Aramark’s new CPS deal could be more expensive than previous contracts
The Board of Education’s agenda for Wednesday’s monthly meeting sets up a vote that would authorize up to $369 million to Aramark through June 2024, with two additional two-year renewal options.
Chicago Public Schools’ renewed three-year relationship with Aramark could be more expensive than previous agreements, the district revealed Monday as it moved to ask its board to renege on promises to dump the custodial giant.
The Chicago Sun-Times reported last week that district officials were planning to award Aramark a new contract to clean CPS’ 600-plus schools just one year after vowing to move on from the company whose record includes filthy schools and inspections cheating. Ahead of that story, CPS spokeswoman Emily Bolton denied that officials had decided on a vendor for custodial services. Another company, ABM Industries Inc., had been in the running as a finalist.
Released Monday, the Board of Education’s agenda for Wednesday’s monthly meeting sets up a vote that would authorize up to $369 million to Aramark through June 2024, with two additional two-year renewal options. This week’s school board meeting is set to be the first to allow in-person public visitors since the start of the pandemic.
CPS officials have declined requests for interviews about the contracts.
Asked Monday about the pending agreement, Mayor Lori Lightfoot said Aramark would need to improve its work or the deal would be terminated. She said she would hold CPS and Aramark accountable for clean schools — or lack thereof— moving forward.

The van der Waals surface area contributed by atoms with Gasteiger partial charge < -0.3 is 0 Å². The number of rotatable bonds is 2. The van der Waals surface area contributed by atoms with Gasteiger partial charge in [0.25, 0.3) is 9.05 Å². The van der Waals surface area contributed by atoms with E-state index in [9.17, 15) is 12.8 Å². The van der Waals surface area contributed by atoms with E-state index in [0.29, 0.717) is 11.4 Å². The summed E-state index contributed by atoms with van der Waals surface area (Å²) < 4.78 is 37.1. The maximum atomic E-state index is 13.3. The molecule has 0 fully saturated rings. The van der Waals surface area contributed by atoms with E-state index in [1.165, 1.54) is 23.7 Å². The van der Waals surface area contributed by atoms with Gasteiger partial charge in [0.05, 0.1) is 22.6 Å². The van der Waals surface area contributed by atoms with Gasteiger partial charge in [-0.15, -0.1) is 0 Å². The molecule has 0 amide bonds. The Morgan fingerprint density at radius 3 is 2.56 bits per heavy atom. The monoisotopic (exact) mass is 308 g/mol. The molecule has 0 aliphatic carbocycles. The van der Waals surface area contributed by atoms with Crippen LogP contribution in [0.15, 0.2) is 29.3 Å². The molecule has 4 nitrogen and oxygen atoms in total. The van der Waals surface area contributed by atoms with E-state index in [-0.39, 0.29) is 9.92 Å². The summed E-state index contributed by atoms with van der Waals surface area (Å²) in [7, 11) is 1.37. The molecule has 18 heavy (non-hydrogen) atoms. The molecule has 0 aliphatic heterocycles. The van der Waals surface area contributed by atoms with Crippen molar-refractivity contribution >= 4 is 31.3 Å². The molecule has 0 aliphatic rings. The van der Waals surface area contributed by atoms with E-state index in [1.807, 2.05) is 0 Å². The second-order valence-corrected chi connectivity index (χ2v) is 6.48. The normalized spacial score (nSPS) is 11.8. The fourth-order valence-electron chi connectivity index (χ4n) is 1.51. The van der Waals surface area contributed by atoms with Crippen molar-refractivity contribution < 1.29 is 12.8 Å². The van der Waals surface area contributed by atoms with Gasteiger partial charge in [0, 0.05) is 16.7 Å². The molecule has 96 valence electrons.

Lightfoot runs the school system and appointed its leaders, including interim CEO José Torres, who signed off on the new deal.
“I’ve made no secret of the fact that the previous contracts and the lack of accountability” raised concerns, Lightfoot said.
“There have been substantive changes that have been made in the contract. One, shrinking the size of the contract that was awarded and making sure that there was more hands-on facilities management by CPS in a way that didn’t happen before.”
Though CPS officials said the new contract — whose details are not yet finalized — would take managerial power away from Aramark, the price tag could be higher than previous agreements.
The approximately $120 million annual ceiling in the first year of the proposed deal is more than CPS paid Aramark in any single year since its custodial work at the district began in 2014, according to online payment records that show CPS has paid Aramark $541.4M through June 30.
Touted since last year as a move away from privatization, CPS has planned to switch to a new system of managing its facilities that returns oversight and control of its custodial and maintenance services to CPS employees. Another company,Jones Lang LaSalle Americas LLC, or JLL, was awarded a separate contract up to $125.5 million per year for three years to work with the district on those management responsibilities.
But various services such asgroundskeeping, snow removal, pest control and cleaning require separate deals — some of which also face a board vote Wednesday — that add to the district’s costs. So do the 900 or so custodians employed directly by CPS rather than by private companies, who were budgeted as of June 30 at $53 million a year in salary and benefits.
“There is no reason — ever, ever, ever — that any of our children should be going into a school that is filthy,” the mayor said Monday. “It should never happen. I expect, particularly at a time of COVID, that our schools are above reproach when it comes to cleanliness.”
Although schools are cleaned thoroughly whenever a Chicago mayor plans to appear alongside news media, Lightfoot made it a point to note that the schools she has visited “over and over again” over the last 16 months have been “spotless.”
“That’s what we want,” Lightfoot said. “And frankly, that’s what our students and their parents should absolutely have every right to expect. And if a vendor thinks they’re gonna get a fat contract and not do their job, those days are over.”
Those schools were less than half-empty as about three-quarters of families opted not to return for in-person learning last year.
“I’m gonna hold CPS accountable to make sure that they are doing what’s necessary to hold the vendors accountable….My expectations on this are real clear: Clean schools. Live up to your contractual obligations. Or get out.”